This week’s eLetter editorial meeting here at DSWP brought many worthy suggestions for a topic: Brexit still unsettled, troubling German economic numbers, all manner of things Venezuelan, China Tariffs, Kim Jung Un’s No-Ko-Nukes and the Virginia Minstrel Show — just to name a few. But, as important as those things are, we couldn’t stop thinking about The New Green Deal put forth by the newly elected 29-year-old Congress critter from NY, Alexandra Ocasio-Cortez — AKA ‘AOC’.

Here’s some irony for you: Although The New Green Deal was presented in the House as a non-binding resolution it did receive support (including some co-sponsorship) from several key Democrat 2020 presidential hopefuls. Kamala Harris, Cory Booker, Lizzie Warren, Kirsten Gillibrand, Julián Castro, and Beto O’Rourke all gave it a thumbs up. (Do these people really want to be seen as The Unicorn Brigade?) In an admission that maybe some of the GND was not all that well thought out, within 48 hours the details of the plan were taken down at the website of Representative Ocasio-Cortez.  It did, unfortunately, return after a variety of modifications were made – one in particular to remove some rather low-brow language.

Here are some of the main points in the GND:

  • Ban affordable energy (‘fossil fuels)
  • Ban Nuclear Energy
  • Eliminate 99% of automobiles
  • Rebuild nearly every building in America
  • Eliminate jet airplanes
  • A government guaranteed income (for those unwilling to work)
  • Free college education
  • Ban Flatulent cows.

Jim Geraghty at National Review points out: “Vast chunks of the resolution are vague, like the call to “promote justice and equity by stopping current, preventing future, and repairing historic oppression of indigenous communities, communities of color, migrant communities, de-industrialized communities, depopulated rural, the poor, low-income workers, women, the elderly, the un-housed, people with disabilities, and youth.” What does that mean in terms of policy?” Who knows?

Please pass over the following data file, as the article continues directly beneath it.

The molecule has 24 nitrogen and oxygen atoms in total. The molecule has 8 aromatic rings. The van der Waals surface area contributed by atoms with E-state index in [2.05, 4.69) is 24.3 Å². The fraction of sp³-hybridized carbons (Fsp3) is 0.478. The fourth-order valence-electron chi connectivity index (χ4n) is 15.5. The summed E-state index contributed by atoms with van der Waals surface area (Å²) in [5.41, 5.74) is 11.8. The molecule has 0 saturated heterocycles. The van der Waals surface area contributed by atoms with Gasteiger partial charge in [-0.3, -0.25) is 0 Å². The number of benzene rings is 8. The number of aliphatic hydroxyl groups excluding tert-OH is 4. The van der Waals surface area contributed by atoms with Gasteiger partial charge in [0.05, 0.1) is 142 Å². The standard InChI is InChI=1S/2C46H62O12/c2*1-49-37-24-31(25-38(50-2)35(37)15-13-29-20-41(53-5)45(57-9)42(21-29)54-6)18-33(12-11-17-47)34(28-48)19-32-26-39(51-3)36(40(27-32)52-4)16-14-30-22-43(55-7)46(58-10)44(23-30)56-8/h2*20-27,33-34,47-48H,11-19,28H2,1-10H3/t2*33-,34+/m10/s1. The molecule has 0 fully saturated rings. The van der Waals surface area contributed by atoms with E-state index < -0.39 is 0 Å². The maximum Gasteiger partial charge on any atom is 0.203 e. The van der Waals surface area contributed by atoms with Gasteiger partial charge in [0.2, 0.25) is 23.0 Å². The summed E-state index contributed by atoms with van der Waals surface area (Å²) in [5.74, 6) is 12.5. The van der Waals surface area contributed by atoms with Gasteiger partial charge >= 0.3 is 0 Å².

Kimberly Strassel in the Wall Street Journal noted that ‘The GND encapsulates everything Americans fear from government, all in one bonkers resolution.’

The cow thing elicited some great comments. Humorist and political pundit Mark Steyn noted that he was quite concerned because he always takes a flatulent cow along with him as a support animal when flying. He says it helps him to have First Class all to himself. Steyn also expressed concern of where this could be heading — maybe we will have a Secretary of Flatulism to decide who, what, where and how much.

In case you missed it:

(From the IRS website, posted Jan 16, 2019):

The IRS is generally waiving the penalty for any taxpayer who paid at least 85 percent of their total tax liability during the year through federal income tax withholding, quarterly estimated tax payments or a combination of the two. The usual percentage threshold is 90 percent to avoid a penalty.

This relief is designed to help taxpayers who were unable to properly adjust their withholding and estimated tax payments to reflect an array of changes under the Tax Cuts and Jobs Act (TCJA), the far-reaching tax reform law enacted in December 2017. 

“We realize there were many changes that affected people last year, and this penalty waiver will help taxpayers who inadvertently didn’t have enough tax withheld,” said IRS Commissioner Chuck Rettig. “We urge people to check their withholding again this year to make sure they are having the right amount of tax withheld for 2019.”

It’s a rare day when you can put IRS and compassion into the same sentence.

Market Minute — A Bit of a Pullback

After the huge bounce up from the December 24th low (we hope it’s the low!) it would be reasonable to expect a 2-3% consolidation (pullback) in the major indexes. We are seeing that now. I was somewhat surprised to see the S&P 500 Index* blow through overhead resistance at 2600, but it did – and that’s positive. We are at another resistance point and at a place where we could expect either a consolidation or reversal back down. Defensive sectors, Real Estate and Utilities, are the only sectors showing strength and that’s not really good. But the S&P Index did manage to break above its long-term moving average and that shows some strength. The long-term direction for markets is still down – and that’s still a concern. So, for now, it’s time to give Mr. Market another week or so to see if he can clarify his most likely next direction.


Ronald P. Denk, CFP®
Investment Advisor
Denk Strategic Wealth Partners
10000 N. 31st Avenue, Suite C-262
Phoenix, AZ 85051
Phone (602) 252-8700
Fax (602) 252-8701
Toll-Free (877) The-Denk

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